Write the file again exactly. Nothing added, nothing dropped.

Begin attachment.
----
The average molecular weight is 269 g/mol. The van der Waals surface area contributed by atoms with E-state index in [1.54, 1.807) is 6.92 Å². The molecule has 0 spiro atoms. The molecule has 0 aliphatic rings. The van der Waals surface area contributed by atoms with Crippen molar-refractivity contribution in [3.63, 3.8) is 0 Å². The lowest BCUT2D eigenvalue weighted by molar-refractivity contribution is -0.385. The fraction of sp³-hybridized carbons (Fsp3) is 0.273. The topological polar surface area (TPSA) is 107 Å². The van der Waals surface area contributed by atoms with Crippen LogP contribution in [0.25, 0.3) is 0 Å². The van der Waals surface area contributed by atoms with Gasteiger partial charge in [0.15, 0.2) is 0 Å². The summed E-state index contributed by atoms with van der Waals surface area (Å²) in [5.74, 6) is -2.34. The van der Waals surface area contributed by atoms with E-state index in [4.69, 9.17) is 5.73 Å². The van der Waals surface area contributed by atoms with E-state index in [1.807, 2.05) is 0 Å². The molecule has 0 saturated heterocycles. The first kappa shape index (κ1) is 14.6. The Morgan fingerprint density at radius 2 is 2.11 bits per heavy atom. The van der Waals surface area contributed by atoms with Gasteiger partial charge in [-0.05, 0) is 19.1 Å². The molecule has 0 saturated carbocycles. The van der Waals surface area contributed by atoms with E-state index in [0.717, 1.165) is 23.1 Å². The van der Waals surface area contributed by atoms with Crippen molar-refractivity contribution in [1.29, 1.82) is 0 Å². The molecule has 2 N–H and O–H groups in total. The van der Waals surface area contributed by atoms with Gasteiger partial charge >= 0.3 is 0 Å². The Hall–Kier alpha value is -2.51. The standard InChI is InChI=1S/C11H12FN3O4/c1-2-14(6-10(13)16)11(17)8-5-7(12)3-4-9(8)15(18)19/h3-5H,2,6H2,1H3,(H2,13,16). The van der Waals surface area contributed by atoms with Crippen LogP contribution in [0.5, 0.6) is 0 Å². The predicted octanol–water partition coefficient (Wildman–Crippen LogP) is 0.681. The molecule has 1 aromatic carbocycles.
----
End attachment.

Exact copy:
The average molecular weight is 269 g/mol. The van der Waals surface area contributed by atoms with E-state index in [1.54, 1.807) is 6.92 Å². The molecule has 0 spiro atoms. The molecule has 0 aliphatic rings. The van der Waals surface area contributed by atoms with Crippen molar-refractivity contribution in [3.63, 3.8) is 0 Å². The lowest BCUT2D eigenvalue weighted by molar-refractivity contribution is -0.385. The fraction of sp³-hybridized carbons (Fsp3) is 0.273. The topological polar surface area (TPSA) is 107 Å². The van der Waals surface area contributed by atoms with Crippen LogP contribution in [0.25, 0.3) is 0 Å². The van der Waals surface area contributed by atoms with Gasteiger partial charge in [0.15, 0.2) is 0 Å². The summed E-state index contributed by atoms with van der Waals surface area (Å²) in [5.74, 6) is -2.34. The van der Waals surface area contributed by atoms with E-state index in [4.69, 9.17) is 5.73 Å². The van der Waals surface area contributed by atoms with E-state index in [1.807, 2.05) is 0 Å². The molecule has 0 saturated heterocycles. The first kappa shape index (κ1) is 14.6. The Morgan fingerprint density at radius 2 is 2.11 bits per heavy atom. The van der Waals surface area contributed by atoms with Gasteiger partial charge in [-0.05, 0) is 19.1 Å². The molecule has 0 saturated carbocycles. The van der Waals surface area contributed by atoms with E-state index in [0.717, 1.165) is 23.1 Å². The van der Waals surface area contributed by atoms with Crippen molar-refractivity contribution in [1.29, 1.82) is 0 Å². The molecule has 2 N–H and O–H groups in total. The van der Waals surface area contributed by atoms with Gasteiger partial charge >= 0.3 is 0 Å². The Hall–Kier alpha value is -2.51. The standard InChI is InChI=1S/C11H12FN3O4/c1-2-14(6-10(13)16)11(17)8-5-7(12)3-4-9(8)15(18)19/h3-5H,2,6H2,1H3,(H2,13,16). The van der Waals surface area contributed by atoms with Crippen LogP contribution in [0.5, 0.6) is 0 Å². The predicted octanol–water partition coefficient (Wildman–Crippen LogP) is 0.681. The molecule has 1 aromatic carbocycles.